The White Tiger



The White Tiger takes place in a time in which increased technology has led to world globalization, and India is no exception. In the past decade, India has had one of the fastest booming economies. Specifically Americanization in India has played its role in the plot, since it provides an outlet for Balram to alter his caste. To satisfy Pinky’s want for American culture, Ashok, Pinky, and Balram simply move to Gurgaon instead of back to America. Globalization has assisted in the creation of an American atmosphere in India. Ashok justifies this move by explaining "Today it’s the modernest suburb of Delhi. American Express, Microsoft, all the big American companies have offices there. The main road is full of shopping malls—each mall has a cinema inside! So if Pinky Madam missed America, this was the best place to bring her".[6] By blackmailing Ram Persad, the other driver, Balram is promoted and drives Ashok and Pinky to their new home.

Ashok is even convinced India is surpassing the USA, "There are so many more things I could do here than in New York now...The way things are changing in India now, this place is going to be like America in ten years".[7] Balram is noticing the rapid growth as well. From the beginning of his story he knows that in order to rise above his caste he should become an entrepreneur. Although his taxi service is not an international business, Balram plans to keep up with the pace of globalization and change his trade when need be. "I‘m always a man who sees ‘tomorrow’ when others see ‘today.’"[8] Balram's recognition of the increasing competition resulting from globalization contributes to his corruption.


Throughout the book, there are references to how Balram is very different from those back in his home environment. He is referred to as the "white tiger"[9] (which also happens to be the title of the book). A white tiger symbolizes power in East Asian cultures,[10] such as in Vietnam. It is also a symbol for freedom and individuality. Balram is seen as different from those he grew up with. He is the one who got out of the "Darkness" and found his way into the "Light".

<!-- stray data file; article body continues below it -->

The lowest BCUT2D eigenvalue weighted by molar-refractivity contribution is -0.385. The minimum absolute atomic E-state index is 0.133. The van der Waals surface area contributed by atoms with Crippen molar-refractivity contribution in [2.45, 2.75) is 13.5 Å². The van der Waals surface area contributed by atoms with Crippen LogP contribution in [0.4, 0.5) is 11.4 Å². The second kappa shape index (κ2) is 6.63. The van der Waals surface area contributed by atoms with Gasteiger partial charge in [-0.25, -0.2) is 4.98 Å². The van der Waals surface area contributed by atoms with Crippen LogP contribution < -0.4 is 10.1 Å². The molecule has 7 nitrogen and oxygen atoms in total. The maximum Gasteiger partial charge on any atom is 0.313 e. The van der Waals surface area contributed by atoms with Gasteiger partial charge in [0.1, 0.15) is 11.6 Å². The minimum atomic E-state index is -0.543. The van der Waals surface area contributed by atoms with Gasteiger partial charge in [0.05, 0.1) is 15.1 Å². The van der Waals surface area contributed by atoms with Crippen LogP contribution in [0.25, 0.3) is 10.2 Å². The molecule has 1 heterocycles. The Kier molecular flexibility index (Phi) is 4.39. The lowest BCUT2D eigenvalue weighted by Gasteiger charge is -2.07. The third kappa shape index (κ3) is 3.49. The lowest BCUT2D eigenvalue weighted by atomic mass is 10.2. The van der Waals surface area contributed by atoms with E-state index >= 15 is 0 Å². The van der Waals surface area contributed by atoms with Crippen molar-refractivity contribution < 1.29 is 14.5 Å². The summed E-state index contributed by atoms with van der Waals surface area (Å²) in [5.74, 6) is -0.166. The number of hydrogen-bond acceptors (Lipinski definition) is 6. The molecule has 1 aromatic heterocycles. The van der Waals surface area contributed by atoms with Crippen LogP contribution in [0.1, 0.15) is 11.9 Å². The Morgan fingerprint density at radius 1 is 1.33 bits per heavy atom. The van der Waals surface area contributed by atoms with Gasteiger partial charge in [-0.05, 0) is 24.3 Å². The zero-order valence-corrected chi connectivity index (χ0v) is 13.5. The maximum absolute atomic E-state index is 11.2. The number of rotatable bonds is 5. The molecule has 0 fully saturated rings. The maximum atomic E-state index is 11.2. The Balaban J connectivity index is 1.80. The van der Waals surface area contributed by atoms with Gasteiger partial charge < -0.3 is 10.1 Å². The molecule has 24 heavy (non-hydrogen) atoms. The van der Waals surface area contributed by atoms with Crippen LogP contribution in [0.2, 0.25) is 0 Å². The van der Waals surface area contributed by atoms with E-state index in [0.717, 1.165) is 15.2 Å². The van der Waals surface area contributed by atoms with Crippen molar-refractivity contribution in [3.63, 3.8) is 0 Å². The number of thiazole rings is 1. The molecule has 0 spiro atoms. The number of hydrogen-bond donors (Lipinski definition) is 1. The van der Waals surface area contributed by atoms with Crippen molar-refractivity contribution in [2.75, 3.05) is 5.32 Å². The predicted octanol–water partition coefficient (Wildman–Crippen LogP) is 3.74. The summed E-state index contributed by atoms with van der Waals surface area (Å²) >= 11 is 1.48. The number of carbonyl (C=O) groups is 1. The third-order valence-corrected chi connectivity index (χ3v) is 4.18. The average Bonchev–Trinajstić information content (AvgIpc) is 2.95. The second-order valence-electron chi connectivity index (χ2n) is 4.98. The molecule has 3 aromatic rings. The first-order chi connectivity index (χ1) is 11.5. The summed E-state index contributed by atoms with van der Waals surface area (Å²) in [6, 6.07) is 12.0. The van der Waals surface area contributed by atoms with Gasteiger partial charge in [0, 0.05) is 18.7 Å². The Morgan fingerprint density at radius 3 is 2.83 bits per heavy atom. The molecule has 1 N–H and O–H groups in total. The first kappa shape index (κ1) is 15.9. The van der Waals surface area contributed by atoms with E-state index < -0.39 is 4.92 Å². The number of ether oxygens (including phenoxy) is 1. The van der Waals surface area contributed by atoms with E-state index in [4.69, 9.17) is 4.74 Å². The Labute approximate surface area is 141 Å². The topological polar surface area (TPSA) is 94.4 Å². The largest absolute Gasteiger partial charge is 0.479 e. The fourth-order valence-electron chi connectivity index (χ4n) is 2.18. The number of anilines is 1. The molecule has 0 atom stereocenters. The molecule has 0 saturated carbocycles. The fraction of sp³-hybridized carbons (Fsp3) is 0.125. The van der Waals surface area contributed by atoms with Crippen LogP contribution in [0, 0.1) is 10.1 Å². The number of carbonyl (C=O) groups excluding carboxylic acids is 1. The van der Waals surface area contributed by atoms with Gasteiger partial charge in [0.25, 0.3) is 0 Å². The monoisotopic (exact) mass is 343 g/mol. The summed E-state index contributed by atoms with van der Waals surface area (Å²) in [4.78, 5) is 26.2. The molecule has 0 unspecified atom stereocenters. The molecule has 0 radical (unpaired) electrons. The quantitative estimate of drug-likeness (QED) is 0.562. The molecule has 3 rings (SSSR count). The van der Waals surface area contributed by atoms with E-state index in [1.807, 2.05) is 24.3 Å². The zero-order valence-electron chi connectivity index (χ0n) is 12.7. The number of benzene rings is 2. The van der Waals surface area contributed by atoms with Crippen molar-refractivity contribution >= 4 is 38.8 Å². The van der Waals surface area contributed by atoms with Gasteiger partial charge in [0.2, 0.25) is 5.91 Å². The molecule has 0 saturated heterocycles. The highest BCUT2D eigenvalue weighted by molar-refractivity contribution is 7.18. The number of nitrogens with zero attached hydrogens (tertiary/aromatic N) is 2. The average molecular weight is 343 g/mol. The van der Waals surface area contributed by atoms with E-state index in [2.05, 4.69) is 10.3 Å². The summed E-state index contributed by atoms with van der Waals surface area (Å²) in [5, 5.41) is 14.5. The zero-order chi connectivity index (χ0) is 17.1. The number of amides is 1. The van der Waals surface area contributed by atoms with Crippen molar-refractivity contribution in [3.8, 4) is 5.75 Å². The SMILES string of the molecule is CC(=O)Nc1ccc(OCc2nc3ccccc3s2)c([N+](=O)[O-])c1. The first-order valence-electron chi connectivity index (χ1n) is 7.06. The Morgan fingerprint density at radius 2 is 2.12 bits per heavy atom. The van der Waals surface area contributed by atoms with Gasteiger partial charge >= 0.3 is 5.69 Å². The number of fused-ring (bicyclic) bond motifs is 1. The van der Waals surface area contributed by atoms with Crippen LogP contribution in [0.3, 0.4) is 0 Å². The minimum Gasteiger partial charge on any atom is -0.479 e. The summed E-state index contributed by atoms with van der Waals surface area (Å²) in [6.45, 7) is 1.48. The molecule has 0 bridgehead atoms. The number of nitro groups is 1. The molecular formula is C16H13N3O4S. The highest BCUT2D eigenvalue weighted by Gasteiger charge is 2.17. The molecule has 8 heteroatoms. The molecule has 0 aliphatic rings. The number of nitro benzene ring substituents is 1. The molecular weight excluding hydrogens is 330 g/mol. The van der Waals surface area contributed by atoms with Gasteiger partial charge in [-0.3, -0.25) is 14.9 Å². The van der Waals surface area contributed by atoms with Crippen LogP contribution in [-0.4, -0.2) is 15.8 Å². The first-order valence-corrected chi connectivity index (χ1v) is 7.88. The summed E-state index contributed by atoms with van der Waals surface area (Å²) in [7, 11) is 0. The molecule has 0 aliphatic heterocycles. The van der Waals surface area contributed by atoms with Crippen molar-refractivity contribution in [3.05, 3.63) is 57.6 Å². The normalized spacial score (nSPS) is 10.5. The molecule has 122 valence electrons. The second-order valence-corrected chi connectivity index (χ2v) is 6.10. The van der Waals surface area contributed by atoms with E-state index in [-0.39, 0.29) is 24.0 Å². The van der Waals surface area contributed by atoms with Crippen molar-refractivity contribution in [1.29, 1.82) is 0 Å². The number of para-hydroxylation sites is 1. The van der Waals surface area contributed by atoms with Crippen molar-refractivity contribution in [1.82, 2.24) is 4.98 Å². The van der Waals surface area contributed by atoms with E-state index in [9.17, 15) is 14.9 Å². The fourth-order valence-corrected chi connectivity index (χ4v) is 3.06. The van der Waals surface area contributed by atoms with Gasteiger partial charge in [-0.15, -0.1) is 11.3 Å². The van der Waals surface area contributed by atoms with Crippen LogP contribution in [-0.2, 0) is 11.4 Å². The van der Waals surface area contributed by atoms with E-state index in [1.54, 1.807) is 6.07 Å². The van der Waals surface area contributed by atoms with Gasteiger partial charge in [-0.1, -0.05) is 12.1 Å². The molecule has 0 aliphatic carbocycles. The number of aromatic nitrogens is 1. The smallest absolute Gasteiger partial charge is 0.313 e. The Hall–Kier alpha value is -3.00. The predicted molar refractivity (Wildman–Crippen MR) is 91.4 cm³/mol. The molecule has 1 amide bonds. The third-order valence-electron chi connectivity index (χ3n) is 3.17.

In an interview[11] with Aravind Adiga, he talked about how "The White Tiger" was a book about a man’s quest for freedom. Balram, the protagonist in the novel, worked his way out of his low social caste (often referred to as "the Darkness") and overcame the social obstacles that limited his family in the past. Climbing up the social ladder, Balram sheds the weights and limits of his past and overcomes the social obstacles that keep him from living life to the fullest that he can. In the book, Balram talks about how he was in a rooster coop and how he broke free from his coop. The novel is somewhat of a memoir of his journey to finding his freedom in India’s modern day capitalist society. Towards the beginning of the novel, Balram cites a poem from the Muslim poet Iqbal where he talks about slaves and says "They remain slaves because they can’t see what is beautiful in this world."[12] Balram sees himself embodying the poem and being the one who sees the world and takes it as he rises through the ranks of society, and in doing so finding his freedom.